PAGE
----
2015;69:616.
3 Newton JN, Young N, Verne J, et al. Water
uoridation and hypothyroidism: results of this study
need much more cautious interpretation. J Epidemiol
Community Health 2015;69:61718.
4 Warren JJ, Saraiva MC. No evidence supports the
claim that water uoridation causes
hypothyroidism. JEvidBasedDentPract
2015;15:1379.
5 Vanderpump MP, Tunbridge WM. Epidemiology and
prevention of clinical and subclinical hypothyroidism.
Thyroid 2002;12:83947.
6 Hernán MA, Clayton D, Keiding N. The Simpsons
paradox unraveled. Int J Epidemiol
2011;40:7805.
7 Sutton M, Kiersey R, Farragher L, et al.Health effects
of water uoridation. Ireland: Health Research Board,
2015.
2J Epidemiol Community Health Month 2017 Vol 0 No 0
PostScript
... This political allegation of the last century, in the form of "conspiracy theory," has now been fomented by the allegation that fluoride is a neurotoxin that affects the IQ of people exposed to fluoridated water. These and other allegations, such as fluoride causing hypothyroidism, are based in transversal studies of associations and not cause-effect, which have been scientifically contested with elegance (28)(29)(30)(31). Thus, the adjustment of fluoride concentration during water treatment is still recommended by WHO, because the only systemic side effect associated with optimally fluoridated water ingestion is dental fluorosis, which does not compromise the quality of life of affected people. ...
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Since the 1950s, the benefits and risks of fluoridated water use have been debated worldwide. In the past, it was considered that the systemically ingested fluoride would exert its primary preventive effect after being incorporated into the enamel as fluorapatite, making the enamel more resistant to the caries process; however, it is now recognized that the main effect of water fluoridation is local and post eruptive. On the other hand, irrespective of the caries decline reported worldwide, the anticaries benefit of water fluoridation continues to be observed even in developed countries. Regarding the risks, water fluoridation is considered an acceptable community-based method for fluoride delivery, because the risk of developing dental fluorosis lesions due to the ingestion of fluoride during the enamel formation period has been deemed acceptable when contrasted to the anticaries benefits of fluoride. However, the use of fluoride in water to control caries has created a controversy due to data associating water fluoridation as the cause of some systemic diseases. Therefore, the aim of this descriptive review was to discuss the systemic effects (risks) of water fluoridation use. S y s t e m i c E f f e c t s (R i s k s) o f W a t e r F l u o r i d a t i o n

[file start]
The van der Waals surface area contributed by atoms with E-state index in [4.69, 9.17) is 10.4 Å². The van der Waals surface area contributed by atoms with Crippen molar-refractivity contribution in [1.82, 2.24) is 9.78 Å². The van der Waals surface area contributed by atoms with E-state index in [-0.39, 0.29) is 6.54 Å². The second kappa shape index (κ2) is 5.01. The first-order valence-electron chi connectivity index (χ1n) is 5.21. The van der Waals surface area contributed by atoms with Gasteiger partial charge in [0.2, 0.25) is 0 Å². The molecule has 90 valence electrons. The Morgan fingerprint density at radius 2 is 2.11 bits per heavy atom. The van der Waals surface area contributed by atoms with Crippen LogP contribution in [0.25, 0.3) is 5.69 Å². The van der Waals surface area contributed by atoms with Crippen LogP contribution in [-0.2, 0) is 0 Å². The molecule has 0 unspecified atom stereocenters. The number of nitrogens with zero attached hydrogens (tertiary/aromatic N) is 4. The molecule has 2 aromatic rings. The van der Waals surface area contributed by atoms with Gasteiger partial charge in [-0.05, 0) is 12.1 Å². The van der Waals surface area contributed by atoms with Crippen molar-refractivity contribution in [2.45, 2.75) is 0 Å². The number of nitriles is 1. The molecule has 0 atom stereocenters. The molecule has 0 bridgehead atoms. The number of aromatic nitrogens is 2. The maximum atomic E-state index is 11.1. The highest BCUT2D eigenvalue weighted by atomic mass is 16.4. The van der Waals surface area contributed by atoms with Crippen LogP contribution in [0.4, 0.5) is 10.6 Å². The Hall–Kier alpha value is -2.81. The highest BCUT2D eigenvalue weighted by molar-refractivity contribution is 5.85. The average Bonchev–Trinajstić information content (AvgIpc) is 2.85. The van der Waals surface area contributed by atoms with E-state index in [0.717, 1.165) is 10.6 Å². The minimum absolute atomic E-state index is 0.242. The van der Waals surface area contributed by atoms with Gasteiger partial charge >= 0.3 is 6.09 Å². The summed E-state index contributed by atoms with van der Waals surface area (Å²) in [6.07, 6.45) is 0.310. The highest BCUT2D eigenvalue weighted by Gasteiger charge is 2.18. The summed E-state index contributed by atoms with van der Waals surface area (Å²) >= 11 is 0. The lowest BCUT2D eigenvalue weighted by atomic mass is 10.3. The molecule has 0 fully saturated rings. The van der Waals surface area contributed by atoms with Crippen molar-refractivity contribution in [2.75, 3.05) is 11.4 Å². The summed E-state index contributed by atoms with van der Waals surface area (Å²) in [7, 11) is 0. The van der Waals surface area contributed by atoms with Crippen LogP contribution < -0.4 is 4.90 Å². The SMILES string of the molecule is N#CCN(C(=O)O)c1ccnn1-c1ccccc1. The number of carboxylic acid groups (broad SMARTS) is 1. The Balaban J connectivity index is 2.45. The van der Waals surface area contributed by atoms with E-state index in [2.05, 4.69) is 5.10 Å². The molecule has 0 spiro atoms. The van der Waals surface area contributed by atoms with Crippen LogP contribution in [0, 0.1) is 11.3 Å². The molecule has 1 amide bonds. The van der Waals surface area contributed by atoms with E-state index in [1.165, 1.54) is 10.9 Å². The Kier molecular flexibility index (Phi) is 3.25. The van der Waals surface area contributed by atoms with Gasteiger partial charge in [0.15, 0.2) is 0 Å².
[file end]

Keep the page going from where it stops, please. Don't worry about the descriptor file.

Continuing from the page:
... This political allegation of the last century, in the form of "conspiracy theory," has now been fomented by the allegation that fluoride is a neurotoxin that affects the IQ of people exposed to fluoridated water. These and other allegations, such as fluoride causing hypothyroidism, are based in transversal studies of associations and not cause-effect, which have been scientifically contested with elegance (28)(29)(30)(31). Thus, the adjustment of fluoride concentration during water treatment is still recommended by WHO, because the only systemic side effect associated with optimally fluoridated water ingestion is dental fluorosis, which does not compromise the quality of life of affected people. ...